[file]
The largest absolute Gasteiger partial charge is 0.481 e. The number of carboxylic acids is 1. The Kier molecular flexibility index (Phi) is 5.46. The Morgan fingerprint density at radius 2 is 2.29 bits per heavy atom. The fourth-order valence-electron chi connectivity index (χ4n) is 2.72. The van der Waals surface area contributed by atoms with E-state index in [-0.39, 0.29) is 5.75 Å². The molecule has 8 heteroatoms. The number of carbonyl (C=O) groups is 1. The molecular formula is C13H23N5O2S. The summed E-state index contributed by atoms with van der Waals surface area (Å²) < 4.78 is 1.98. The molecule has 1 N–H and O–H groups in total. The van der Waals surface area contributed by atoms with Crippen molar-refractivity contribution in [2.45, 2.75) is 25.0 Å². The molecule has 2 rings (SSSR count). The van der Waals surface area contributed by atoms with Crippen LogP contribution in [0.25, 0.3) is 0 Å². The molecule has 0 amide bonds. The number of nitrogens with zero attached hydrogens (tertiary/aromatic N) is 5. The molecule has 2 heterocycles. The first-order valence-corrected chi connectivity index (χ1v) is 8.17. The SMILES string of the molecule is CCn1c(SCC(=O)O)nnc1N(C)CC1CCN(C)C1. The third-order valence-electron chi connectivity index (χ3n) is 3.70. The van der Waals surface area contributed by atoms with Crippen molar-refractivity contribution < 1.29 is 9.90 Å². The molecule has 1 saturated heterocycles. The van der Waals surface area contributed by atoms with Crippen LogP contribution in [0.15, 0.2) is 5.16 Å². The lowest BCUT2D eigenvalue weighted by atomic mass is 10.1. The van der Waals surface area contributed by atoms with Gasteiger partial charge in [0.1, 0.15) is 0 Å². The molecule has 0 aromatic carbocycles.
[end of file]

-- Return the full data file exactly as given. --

The largest absolute Gasteiger partial charge is 0.481 e. The number of carboxylic acids is 1. The Kier molecular flexibility index (Phi) is 5.46. The Morgan fingerprint density at radius 2 is 2.29 bits per heavy atom. The fourth-order valence-electron chi connectivity index (χ4n) is 2.72. The van der Waals surface area contributed by atoms with E-state index in [-0.39, 0.29) is 5.75 Å². The molecule has 8 heteroatoms. The number of carbonyl (C=O) groups is 1. The molecular formula is C13H23N5O2S. The summed E-state index contributed by atoms with van der Waals surface area (Å²) < 4.78 is 1.98. The molecule has 1 N–H and O–H groups in total. The van der Waals surface area contributed by atoms with Crippen molar-refractivity contribution in [2.45, 2.75) is 25.0 Å². The molecule has 2 rings (SSSR count). The van der Waals surface area contributed by atoms with Crippen LogP contribution in [0.25, 0.3) is 0 Å². The molecule has 0 amide bonds. The number of nitrogens with zero attached hydrogens (tertiary/aromatic N) is 5. The molecule has 2 heterocycles. The first-order valence-corrected chi connectivity index (χ1v) is 8.17. The SMILES string of the molecule is CCn1c(SCC(=O)O)nnc1N(C)CC1CCN(C)C1. The third-order valence-electron chi connectivity index (χ3n) is 3.70. The van der Waals surface area contributed by atoms with Crippen molar-refractivity contribution < 1.29 is 9.90 Å². The molecule has 1 saturated heterocycles. The van der Waals surface area contributed by atoms with Crippen LogP contribution in [0.15, 0.2) is 5.16 Å². The lowest BCUT2D eigenvalue weighted by atomic mass is 10.1. The van der Waals surface area contributed by atoms with Gasteiger partial charge in [0.1, 0.15) is 0 Å². The molecule has 0 aromatic carbocycles.